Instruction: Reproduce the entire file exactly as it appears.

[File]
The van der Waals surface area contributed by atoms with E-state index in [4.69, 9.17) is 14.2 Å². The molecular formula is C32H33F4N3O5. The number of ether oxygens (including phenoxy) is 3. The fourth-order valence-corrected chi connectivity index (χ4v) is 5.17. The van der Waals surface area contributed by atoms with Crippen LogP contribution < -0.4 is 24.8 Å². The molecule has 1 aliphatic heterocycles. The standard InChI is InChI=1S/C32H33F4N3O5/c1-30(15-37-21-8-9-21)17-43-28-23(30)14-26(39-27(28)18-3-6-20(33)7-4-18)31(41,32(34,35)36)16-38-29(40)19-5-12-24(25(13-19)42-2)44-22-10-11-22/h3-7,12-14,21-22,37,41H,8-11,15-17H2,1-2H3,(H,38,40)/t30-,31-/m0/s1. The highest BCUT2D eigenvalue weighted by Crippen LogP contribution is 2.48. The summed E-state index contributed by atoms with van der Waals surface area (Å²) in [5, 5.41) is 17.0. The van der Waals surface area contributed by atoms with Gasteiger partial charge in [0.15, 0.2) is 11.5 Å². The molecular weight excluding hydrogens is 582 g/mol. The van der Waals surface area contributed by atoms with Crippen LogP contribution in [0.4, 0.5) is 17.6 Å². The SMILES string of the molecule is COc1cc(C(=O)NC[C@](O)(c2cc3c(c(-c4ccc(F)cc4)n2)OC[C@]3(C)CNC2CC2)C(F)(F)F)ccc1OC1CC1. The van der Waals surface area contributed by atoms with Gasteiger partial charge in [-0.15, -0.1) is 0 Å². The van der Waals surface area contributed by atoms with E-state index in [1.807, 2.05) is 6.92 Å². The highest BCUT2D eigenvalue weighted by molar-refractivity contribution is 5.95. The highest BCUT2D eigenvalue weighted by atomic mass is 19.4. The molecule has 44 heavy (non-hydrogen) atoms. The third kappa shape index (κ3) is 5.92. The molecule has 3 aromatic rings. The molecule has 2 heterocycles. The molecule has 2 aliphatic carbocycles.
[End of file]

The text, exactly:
The van der Waals surface area contributed by atoms with E-state index in [4.69, 9.17) is 14.2 Å². The molecular formula is C32H33F4N3O5. The number of ether oxygens (including phenoxy) is 3. The fourth-order valence-corrected chi connectivity index (χ4v) is 5.17. The van der Waals surface area contributed by atoms with Crippen LogP contribution < -0.4 is 24.8 Å². The molecule has 1 aliphatic heterocycles. The standard InChI is InChI=1S/C32H33F4N3O5/c1-30(15-37-21-8-9-21)17-43-28-23(30)14-26(39-27(28)18-3-6-20(33)7-4-18)31(41,32(34,35)36)16-38-29(40)19-5-12-24(25(13-19)42-2)44-22-10-11-22/h3-7,12-14,21-22,37,41H,8-11,15-17H2,1-2H3,(H,38,40)/t30-,31-/m0/s1. The highest BCUT2D eigenvalue weighted by Crippen LogP contribution is 2.48. The summed E-state index contributed by atoms with van der Waals surface area (Å²) in [5, 5.41) is 17.0. The van der Waals surface area contributed by atoms with Gasteiger partial charge in [0.15, 0.2) is 11.5 Å². The molecular weight excluding hydrogens is 582 g/mol. The van der Waals surface area contributed by atoms with Crippen LogP contribution in [0.4, 0.5) is 17.6 Å². The SMILES string of the molecule is COc1cc(C(=O)NC[C@](O)(c2cc3c(c(-c4ccc(F)cc4)n2)OC[C@]3(C)CNC2CC2)C(F)(F)F)ccc1OC1CC1. The van der Waals surface area contributed by atoms with Gasteiger partial charge in [-0.15, -0.1) is 0 Å². The van der Waals surface area contributed by atoms with E-state index in [1.807, 2.05) is 6.92 Å². The highest BCUT2D eigenvalue weighted by molar-refractivity contribution is 5.95. The highest BCUT2D eigenvalue weighted by atomic mass is 19.4. The molecule has 44 heavy (non-hydrogen) atoms. The third kappa shape index (κ3) is 5.92. The molecule has 3 aromatic rings. The molecule has 2 heterocycles. The molecule has 2 aliphatic carbocycles.